ISU Extension ag engineer Mark Hanna told attendees that a proper planter setting is critical for the row crop. He advises placing the corn seed at a soil depth of 2 inches using down pressure to ensure consistency of seed placement, and having the disk openers set such that they would hold a piece of … Continue reading Hanna: Integrating cover crops and livestock operations
Iowa State University will conduct a five-year research project that will study the impact of pipeline construction on crop production and soil compaction.
Don’t assume application requirements of new products and strategies to control resistant weeds will mimic those of glyphosate and other products you’re familiar with, cautions Dr. Mark Hanna, Iowa State University Extension Agricultural Engineer. Look now at labels of herbicides you’re considering for use next spring to prepare for proper nozzles and travel speeds, and … Continue reading Hanna: Match sprayer to new herbicides
“Not many people realize this, but Iowa is in the top third of states in terms of solar potential,” said Mark Hanna, agricultural engineering specialist with Iowa State University Extension and Outreach. “The cost per watt for generating electricity has been dropping steadily, down to about $3 per watt as opposed to $10-15 per watt … Continue reading Hanna: Installing solar arrays becomes more attractive for farmers
Anhydrous ammonia is a popular farm fertilizer because it’s highly concentrated and cheaper than other options, said Mark Hanna, extension agricultural engineer at Iowa State University.
As the fall harvest continues to push on across the Midwest, frequent storms and rainfall have dampened many producers’ fields, and this trend will likely continue through October. Dr. H. Mark Hanna, an agricultural engineer with Iowa State University, has recently published a series of combine adjustment tips that could help producers better cope with … Continue reading Hanna, ISU extension and outreach advises combine adjustment for wet fields
First on Mark Hanna’s list when it comes to saving money at harvest is minimizing combine losses. “Make sure you get all the grain you’ve got coming to you,” said Hanna, an Iowa State University Extension agricultural engineer. “Two corn kernels per square foot or four soybeans per square foot equates to one bushel per acre loss. … Continue reading Hanna: Minimizing combine loss saves money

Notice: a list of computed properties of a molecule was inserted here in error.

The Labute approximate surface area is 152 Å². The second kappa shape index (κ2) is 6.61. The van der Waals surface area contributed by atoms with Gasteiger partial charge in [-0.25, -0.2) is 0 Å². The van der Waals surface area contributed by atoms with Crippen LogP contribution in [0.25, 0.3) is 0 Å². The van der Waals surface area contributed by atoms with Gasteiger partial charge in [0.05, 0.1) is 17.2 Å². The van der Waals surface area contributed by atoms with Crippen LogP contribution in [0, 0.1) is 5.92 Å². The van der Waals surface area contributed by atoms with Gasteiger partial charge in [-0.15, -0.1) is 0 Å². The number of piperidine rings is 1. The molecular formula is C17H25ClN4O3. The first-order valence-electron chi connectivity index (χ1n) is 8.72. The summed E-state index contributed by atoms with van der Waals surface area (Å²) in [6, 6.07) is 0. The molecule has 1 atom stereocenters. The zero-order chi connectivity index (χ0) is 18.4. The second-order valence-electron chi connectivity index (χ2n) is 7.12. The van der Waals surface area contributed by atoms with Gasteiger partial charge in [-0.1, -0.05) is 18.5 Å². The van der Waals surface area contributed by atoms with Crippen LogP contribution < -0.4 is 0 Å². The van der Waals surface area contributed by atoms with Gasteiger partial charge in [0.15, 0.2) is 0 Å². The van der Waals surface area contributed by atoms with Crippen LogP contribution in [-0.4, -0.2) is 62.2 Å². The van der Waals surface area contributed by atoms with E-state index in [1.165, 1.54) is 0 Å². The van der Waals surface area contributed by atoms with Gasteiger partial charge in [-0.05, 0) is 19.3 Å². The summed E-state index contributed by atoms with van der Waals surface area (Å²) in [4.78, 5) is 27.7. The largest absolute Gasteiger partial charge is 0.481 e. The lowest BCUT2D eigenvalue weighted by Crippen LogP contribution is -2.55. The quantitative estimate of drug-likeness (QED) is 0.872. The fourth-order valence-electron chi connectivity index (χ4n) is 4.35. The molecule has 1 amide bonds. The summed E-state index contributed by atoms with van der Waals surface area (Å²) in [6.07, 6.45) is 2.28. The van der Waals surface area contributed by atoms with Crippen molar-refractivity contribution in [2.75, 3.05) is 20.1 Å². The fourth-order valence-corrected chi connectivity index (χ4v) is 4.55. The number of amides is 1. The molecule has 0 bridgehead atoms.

A lot of the latest electronics and sensor technologies require a trained eye, Iowa State University Extension ag engineer Mark Hanna notes – but not all. At the least, check for chewed wires and other signs of rodent damage – especially for equipment that may have sat idle for the past 10 or 11 months. … Continue reading Hanna: 4 Items to check before your combine rolls
A common issue with any machinery stored for long periods of time can be especially damaging to electronic components, wiring and sensors, says Iowa State University Extension (www.extension.iastate.edu) ag engineer Mark Hanna. “If you have rodents, connectors can be damaged. You may have mice chewing the wiring,” he says. “It’s probably been 10 or 11 … Continue reading Hanna: Is your combine ready to roll?
VanDePol concludes nearly 40 years of work “harvesting information”. Thousands of visitors from all over the world have toured Iowa State University Agricultural Engineering/Agronomy Research and Demonstration Farm while Richard VanDePol co-managed it. They have ranged from second graders to heads of state.
Department of Agricultural and Biosystems Engineering faculty, staff and students were once again a strong presence at the annual American Society of Agricultural and Biological Engineers (ASABE) conference. More winners will be announced in upcoming Inside magazines (ASABE publication): 2016 ASABE Major Award Winners: Carl Bern: Sukup Global Food Security Award Mark Hanna: SMV Technologies Ergonomics, Safety … Continue reading ISU faculty, staff and students win big at ASABE in Orlando
Harvest equipment can have a lot to do with how much yield loss you experience. Being attentive to both equipment and field conditions is critical in minimizing yield loss. Research shows during harvest, 60% of yield loss typically occurs at the corn head, according to Iowa State University Extension agricultural engineer Mark Hanna.